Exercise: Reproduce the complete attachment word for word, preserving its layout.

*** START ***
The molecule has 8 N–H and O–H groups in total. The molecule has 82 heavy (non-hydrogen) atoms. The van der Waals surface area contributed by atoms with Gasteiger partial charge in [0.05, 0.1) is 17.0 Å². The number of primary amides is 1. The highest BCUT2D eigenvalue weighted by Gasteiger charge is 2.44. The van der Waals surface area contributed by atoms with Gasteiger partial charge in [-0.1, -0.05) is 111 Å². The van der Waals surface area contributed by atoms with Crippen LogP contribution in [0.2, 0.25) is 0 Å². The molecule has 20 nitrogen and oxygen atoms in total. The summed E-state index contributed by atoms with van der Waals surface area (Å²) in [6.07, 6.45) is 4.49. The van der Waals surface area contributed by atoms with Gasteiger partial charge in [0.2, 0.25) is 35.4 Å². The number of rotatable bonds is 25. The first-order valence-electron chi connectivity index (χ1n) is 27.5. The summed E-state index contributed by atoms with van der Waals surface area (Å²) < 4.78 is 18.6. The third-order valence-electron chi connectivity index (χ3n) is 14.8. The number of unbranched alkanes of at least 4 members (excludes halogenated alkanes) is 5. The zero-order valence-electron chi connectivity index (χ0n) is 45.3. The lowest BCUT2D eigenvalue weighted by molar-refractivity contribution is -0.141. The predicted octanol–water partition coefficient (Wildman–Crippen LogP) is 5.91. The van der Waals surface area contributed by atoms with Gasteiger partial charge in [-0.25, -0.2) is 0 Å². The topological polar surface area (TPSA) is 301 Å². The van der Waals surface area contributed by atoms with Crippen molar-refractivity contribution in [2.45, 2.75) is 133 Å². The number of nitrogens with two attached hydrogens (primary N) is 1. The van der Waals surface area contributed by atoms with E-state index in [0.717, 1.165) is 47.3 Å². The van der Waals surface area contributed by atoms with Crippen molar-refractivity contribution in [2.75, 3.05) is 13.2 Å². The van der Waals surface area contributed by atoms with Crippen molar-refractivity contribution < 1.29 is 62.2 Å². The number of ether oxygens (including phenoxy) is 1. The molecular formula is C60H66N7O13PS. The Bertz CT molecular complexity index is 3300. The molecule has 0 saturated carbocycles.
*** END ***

The molecule has 8 N–H and O–H groups in total. The molecule has 82 heavy (non-hydrogen) atoms. The van der Waals surface area contributed by atoms with Gasteiger partial charge in [0.05, 0.1) is 17.0 Å². The number of primary amides is 1. The highest BCUT2D eigenvalue weighted by Gasteiger charge is 2.44. The van der Waals surface area contributed by atoms with Gasteiger partial charge in [-0.1, -0.05) is 111 Å². The van der Waals surface area contributed by atoms with Crippen LogP contribution in [0.2, 0.25) is 0 Å². The molecule has 20 nitrogen and oxygen atoms in total. The summed E-state index contributed by atoms with van der Waals surface area (Å²) in [6.07, 6.45) is 4.49. The van der Waals surface area contributed by atoms with Gasteiger partial charge in [0.2, 0.25) is 35.4 Å². The number of rotatable bonds is 25. The first-order valence-electron chi connectivity index (χ1n) is 27.5. The summed E-state index contributed by atoms with van der Waals surface area (Å²) < 4.78 is 18.6. The third-order valence-electron chi connectivity index (χ3n) is 14.8. The number of unbranched alkanes of at least 4 members (excludes halogenated alkanes) is 5. The zero-order valence-electron chi connectivity index (χ0n) is 45.3. The lowest BCUT2D eigenvalue weighted by molar-refractivity contribution is -0.141. The predicted octanol–water partition coefficient (Wildman–Crippen LogP) is 5.91. The van der Waals surface area contributed by atoms with Gasteiger partial charge in [-0.25, -0.2) is 0 Å². The topological polar surface area (TPSA) is 301 Å². The van der Waals surface area contributed by atoms with Crippen molar-refractivity contribution in [2.45, 2.75) is 133 Å². The number of nitrogens with two attached hydrogens (primary N) is 1. The van der Waals surface area contributed by atoms with E-state index in [0.717, 1.165) is 47.3 Å². The van der Waals surface area contributed by atoms with Crippen molar-refractivity contribution in [2.75, 3.05) is 13.2 Å². The van der Waals surface area contributed by atoms with Crippen molar-refractivity contribution < 1.29 is 62.2 Å². The number of ether oxygens (including phenoxy) is 1. The molecular formula is C60H66N7O13PS. The Bertz CT molecular complexity index is 3300. The molecule has 0 saturated carbocycles.